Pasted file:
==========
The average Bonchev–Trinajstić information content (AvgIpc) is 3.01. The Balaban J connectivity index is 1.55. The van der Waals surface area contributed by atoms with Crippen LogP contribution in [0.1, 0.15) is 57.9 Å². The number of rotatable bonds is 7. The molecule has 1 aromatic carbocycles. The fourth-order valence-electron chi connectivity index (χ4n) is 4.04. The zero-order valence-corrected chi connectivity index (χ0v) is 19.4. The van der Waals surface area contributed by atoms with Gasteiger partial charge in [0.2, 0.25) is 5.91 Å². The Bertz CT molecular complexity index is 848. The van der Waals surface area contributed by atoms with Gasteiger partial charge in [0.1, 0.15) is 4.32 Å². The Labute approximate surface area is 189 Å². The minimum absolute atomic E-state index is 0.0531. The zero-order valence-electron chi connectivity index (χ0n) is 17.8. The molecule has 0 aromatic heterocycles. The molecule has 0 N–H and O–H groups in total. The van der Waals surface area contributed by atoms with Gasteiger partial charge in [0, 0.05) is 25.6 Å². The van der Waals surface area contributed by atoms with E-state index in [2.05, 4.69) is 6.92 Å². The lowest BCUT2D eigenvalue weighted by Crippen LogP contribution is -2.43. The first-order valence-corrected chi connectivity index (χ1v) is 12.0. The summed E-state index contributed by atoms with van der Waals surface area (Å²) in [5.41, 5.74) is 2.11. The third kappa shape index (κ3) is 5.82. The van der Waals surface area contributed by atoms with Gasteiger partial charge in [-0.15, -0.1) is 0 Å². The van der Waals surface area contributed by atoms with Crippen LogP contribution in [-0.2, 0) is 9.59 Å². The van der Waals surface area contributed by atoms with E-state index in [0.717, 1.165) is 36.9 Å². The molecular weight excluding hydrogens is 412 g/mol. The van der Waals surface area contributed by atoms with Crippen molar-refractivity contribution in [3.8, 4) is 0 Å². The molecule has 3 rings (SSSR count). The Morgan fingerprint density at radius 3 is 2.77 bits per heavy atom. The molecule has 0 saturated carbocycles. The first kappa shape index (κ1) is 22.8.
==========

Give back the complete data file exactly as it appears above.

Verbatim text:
The average Bonchev–Trinajstić information content (AvgIpc) is 3.01. The Balaban J connectivity index is 1.55. The van der Waals surface area contributed by atoms with Crippen LogP contribution in [0.1, 0.15) is 57.9 Å². The number of rotatable bonds is 7. The molecule has 1 aromatic carbocycles. The fourth-order valence-electron chi connectivity index (χ4n) is 4.04. The zero-order valence-corrected chi connectivity index (χ0v) is 19.4. The van der Waals surface area contributed by atoms with Gasteiger partial charge in [0.2, 0.25) is 5.91 Å². The Bertz CT molecular complexity index is 848. The van der Waals surface area contributed by atoms with Gasteiger partial charge in [0.1, 0.15) is 4.32 Å². The Labute approximate surface area is 189 Å². The minimum absolute atomic E-state index is 0.0531. The zero-order valence-electron chi connectivity index (χ0n) is 17.8. The molecule has 0 aromatic heterocycles. The molecule has 0 N–H and O–H groups in total. The van der Waals surface area contributed by atoms with Gasteiger partial charge in [0, 0.05) is 25.6 Å². The van der Waals surface area contributed by atoms with E-state index in [2.05, 4.69) is 6.92 Å². The lowest BCUT2D eigenvalue weighted by Crippen LogP contribution is -2.43. The first-order valence-corrected chi connectivity index (χ1v) is 12.0. The summed E-state index contributed by atoms with van der Waals surface area (Å²) in [5.41, 5.74) is 2.11. The third kappa shape index (κ3) is 5.82. The van der Waals surface area contributed by atoms with Gasteiger partial charge in [-0.15, -0.1) is 0 Å². The van der Waals surface area contributed by atoms with Crippen LogP contribution in [-0.2, 0) is 9.59 Å². The van der Waals surface area contributed by atoms with E-state index in [0.717, 1.165) is 36.9 Å². The molecular weight excluding hydrogens is 412 g/mol. The van der Waals surface area contributed by atoms with Crippen molar-refractivity contribution in [3.8, 4) is 0 Å². The molecule has 3 rings (SSSR count). The Morgan fingerprint density at radius 3 is 2.77 bits per heavy atom. The molecule has 0 saturated carbocycles. The first kappa shape index (κ1) is 22.8.